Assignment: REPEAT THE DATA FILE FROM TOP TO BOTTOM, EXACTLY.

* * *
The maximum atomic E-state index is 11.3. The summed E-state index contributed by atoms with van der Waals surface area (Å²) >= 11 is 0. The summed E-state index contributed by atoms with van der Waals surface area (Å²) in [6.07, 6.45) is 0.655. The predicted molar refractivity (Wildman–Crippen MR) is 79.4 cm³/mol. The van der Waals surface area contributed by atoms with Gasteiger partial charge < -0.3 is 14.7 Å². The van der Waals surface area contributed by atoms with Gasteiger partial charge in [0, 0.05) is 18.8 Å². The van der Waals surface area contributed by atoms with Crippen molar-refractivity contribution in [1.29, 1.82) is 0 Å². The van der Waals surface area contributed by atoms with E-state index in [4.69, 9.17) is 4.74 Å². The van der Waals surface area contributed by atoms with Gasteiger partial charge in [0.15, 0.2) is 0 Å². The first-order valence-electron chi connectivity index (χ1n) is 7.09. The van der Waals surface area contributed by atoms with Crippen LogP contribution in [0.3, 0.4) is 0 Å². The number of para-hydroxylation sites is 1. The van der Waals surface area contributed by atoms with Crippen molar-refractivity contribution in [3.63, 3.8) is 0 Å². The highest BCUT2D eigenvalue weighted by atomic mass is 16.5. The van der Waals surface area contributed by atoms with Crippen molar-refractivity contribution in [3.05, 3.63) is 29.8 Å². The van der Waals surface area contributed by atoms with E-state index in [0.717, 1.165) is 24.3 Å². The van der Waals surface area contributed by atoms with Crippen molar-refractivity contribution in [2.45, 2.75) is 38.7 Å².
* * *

The maximum atomic E-state index is 11.3. The summed E-state index contributed by atoms with van der Waals surface area (Å²) >= 11 is 0. The summed E-state index contributed by atoms with van der Waals surface area (Å²) in [6.07, 6.45) is 0.655. The predicted molar refractivity (Wildman–Crippen MR) is 79.4 cm³/mol. The van der Waals surface area contributed by atoms with Gasteiger partial charge < -0.3 is 14.7 Å². The van der Waals surface area contributed by atoms with Gasteiger partial charge in [0, 0.05) is 18.8 Å². The van der Waals surface area contributed by atoms with Crippen molar-refractivity contribution in [1.29, 1.82) is 0 Å². The van der Waals surface area contributed by atoms with E-state index in [4.69, 9.17) is 4.74 Å². The van der Waals surface area contributed by atoms with Gasteiger partial charge in [0.15, 0.2) is 0 Å². The first-order valence-electron chi connectivity index (χ1n) is 7.09. The van der Waals surface area contributed by atoms with Crippen LogP contribution in [0.3, 0.4) is 0 Å². The number of para-hydroxylation sites is 1. The van der Waals surface area contributed by atoms with Crippen molar-refractivity contribution in [3.63, 3.8) is 0 Å². The highest BCUT2D eigenvalue weighted by atomic mass is 16.5. The van der Waals surface area contributed by atoms with Crippen molar-refractivity contribution in [3.05, 3.63) is 29.8 Å². The van der Waals surface area contributed by atoms with E-state index in [0.717, 1.165) is 24.3 Å². The van der Waals surface area contributed by atoms with Crippen molar-refractivity contribution in [2.45, 2.75) is 38.7 Å².